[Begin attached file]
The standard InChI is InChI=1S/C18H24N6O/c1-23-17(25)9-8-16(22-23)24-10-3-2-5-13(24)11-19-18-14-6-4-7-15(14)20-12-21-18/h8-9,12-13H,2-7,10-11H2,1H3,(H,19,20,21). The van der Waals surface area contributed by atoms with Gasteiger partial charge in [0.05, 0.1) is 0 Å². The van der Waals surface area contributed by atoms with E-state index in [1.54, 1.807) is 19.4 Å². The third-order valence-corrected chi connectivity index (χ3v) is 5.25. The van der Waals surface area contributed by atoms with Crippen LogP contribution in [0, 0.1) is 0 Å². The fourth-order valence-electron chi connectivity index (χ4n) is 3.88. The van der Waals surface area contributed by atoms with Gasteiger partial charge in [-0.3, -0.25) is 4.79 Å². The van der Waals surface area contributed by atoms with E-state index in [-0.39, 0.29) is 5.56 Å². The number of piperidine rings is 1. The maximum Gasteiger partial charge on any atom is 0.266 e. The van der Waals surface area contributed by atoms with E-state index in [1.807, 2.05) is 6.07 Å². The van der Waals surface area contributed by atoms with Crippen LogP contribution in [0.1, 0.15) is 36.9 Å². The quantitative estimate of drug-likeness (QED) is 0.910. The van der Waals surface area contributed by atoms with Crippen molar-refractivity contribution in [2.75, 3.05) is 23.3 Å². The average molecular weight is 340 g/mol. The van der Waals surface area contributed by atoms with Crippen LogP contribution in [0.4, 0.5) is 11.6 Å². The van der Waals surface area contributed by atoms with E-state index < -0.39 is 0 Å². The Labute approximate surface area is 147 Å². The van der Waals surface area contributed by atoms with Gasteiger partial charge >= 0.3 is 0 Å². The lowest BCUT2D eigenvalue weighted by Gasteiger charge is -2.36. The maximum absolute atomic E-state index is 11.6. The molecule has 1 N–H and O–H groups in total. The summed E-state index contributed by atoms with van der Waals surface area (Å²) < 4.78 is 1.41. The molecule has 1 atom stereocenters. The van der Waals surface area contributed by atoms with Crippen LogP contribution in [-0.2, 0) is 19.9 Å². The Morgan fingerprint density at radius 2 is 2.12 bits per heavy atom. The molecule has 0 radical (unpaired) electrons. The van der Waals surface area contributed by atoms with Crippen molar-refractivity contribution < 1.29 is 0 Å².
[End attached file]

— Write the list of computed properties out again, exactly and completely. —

The standard InChI is InChI=1S/C18H24N6O/c1-23-17(25)9-8-16(22-23)24-10-3-2-5-13(24)11-19-18-14-6-4-7-15(14)20-12-21-18/h8-9,12-13H,2-7,10-11H2,1H3,(H,19,20,21). The van der Waals surface area contributed by atoms with Gasteiger partial charge in [0.05, 0.1) is 0 Å². The van der Waals surface area contributed by atoms with E-state index in [1.54, 1.807) is 19.4 Å². The third-order valence-corrected chi connectivity index (χ3v) is 5.25. The van der Waals surface area contributed by atoms with Crippen LogP contribution in [0, 0.1) is 0 Å². The fourth-order valence-electron chi connectivity index (χ4n) is 3.88. The van der Waals surface area contributed by atoms with Gasteiger partial charge in [-0.3, -0.25) is 4.79 Å². The van der Waals surface area contributed by atoms with E-state index in [-0.39, 0.29) is 5.56 Å². The number of piperidine rings is 1. The maximum Gasteiger partial charge on any atom is 0.266 e. The van der Waals surface area contributed by atoms with E-state index in [1.807, 2.05) is 6.07 Å². The van der Waals surface area contributed by atoms with Crippen LogP contribution in [0.1, 0.15) is 36.9 Å². The quantitative estimate of drug-likeness (QED) is 0.910. The van der Waals surface area contributed by atoms with Crippen molar-refractivity contribution in [2.75, 3.05) is 23.3 Å². The average molecular weight is 340 g/mol. The van der Waals surface area contributed by atoms with Crippen LogP contribution in [0.4, 0.5) is 11.6 Å². The van der Waals surface area contributed by atoms with E-state index < -0.39 is 0 Å². The Labute approximate surface area is 147 Å². The van der Waals surface area contributed by atoms with Gasteiger partial charge >= 0.3 is 0 Å². The lowest BCUT2D eigenvalue weighted by Gasteiger charge is -2.36. The maximum absolute atomic E-state index is 11.6. The molecule has 1 N–H and O–H groups in total. The summed E-state index contributed by atoms with van der Waals surface area (Å²) < 4.78 is 1.41. The molecule has 1 atom stereocenters. The van der Waals surface area contributed by atoms with Crippen LogP contribution in [-0.2, 0) is 19.9 Å². The Morgan fingerprint density at radius 2 is 2.12 bits per heavy atom. The molecule has 0 radical (unpaired) electrons. The van der Waals surface area contributed by atoms with Crippen molar-refractivity contribution < 1.29 is 0 Å².